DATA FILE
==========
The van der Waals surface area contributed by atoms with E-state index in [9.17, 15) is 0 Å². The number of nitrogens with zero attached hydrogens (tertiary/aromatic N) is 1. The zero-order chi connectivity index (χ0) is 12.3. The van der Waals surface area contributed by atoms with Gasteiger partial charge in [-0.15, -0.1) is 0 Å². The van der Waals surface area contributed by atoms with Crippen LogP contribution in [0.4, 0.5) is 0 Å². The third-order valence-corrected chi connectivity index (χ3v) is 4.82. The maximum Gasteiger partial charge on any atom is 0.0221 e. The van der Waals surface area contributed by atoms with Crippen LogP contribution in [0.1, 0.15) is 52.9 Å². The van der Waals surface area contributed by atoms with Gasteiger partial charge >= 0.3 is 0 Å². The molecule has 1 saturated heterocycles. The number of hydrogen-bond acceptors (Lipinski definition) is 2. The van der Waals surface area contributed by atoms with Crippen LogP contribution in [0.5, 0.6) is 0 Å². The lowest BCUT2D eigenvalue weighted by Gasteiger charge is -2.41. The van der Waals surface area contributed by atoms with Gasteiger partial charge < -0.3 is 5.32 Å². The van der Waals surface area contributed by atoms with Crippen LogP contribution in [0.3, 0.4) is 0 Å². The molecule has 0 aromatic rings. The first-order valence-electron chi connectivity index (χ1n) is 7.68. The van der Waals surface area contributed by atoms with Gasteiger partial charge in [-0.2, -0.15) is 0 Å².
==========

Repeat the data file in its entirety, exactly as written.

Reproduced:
The van der Waals surface area contributed by atoms with E-state index in [9.17, 15) is 0 Å². The number of nitrogens with zero attached hydrogens (tertiary/aromatic N) is 1. The zero-order chi connectivity index (χ0) is 12.3. The van der Waals surface area contributed by atoms with Gasteiger partial charge in [-0.15, -0.1) is 0 Å². The van der Waals surface area contributed by atoms with Crippen LogP contribution in [0.4, 0.5) is 0 Å². The third-order valence-corrected chi connectivity index (χ3v) is 4.82. The maximum Gasteiger partial charge on any atom is 0.0221 e. The van der Waals surface area contributed by atoms with Crippen LogP contribution in [0.1, 0.15) is 52.9 Å². The van der Waals surface area contributed by atoms with Gasteiger partial charge >= 0.3 is 0 Å². The molecule has 1 saturated heterocycles. The number of hydrogen-bond acceptors (Lipinski definition) is 2. The van der Waals surface area contributed by atoms with Crippen LogP contribution in [0.5, 0.6) is 0 Å². The lowest BCUT2D eigenvalue weighted by Gasteiger charge is -2.41. The van der Waals surface area contributed by atoms with Gasteiger partial charge < -0.3 is 5.32 Å². The van der Waals surface area contributed by atoms with Crippen LogP contribution in [0.3, 0.4) is 0 Å². The molecule has 0 aromatic rings. The first-order valence-electron chi connectivity index (χ1n) is 7.68. The van der Waals surface area contributed by atoms with Gasteiger partial charge in [-0.2, -0.15) is 0 Å².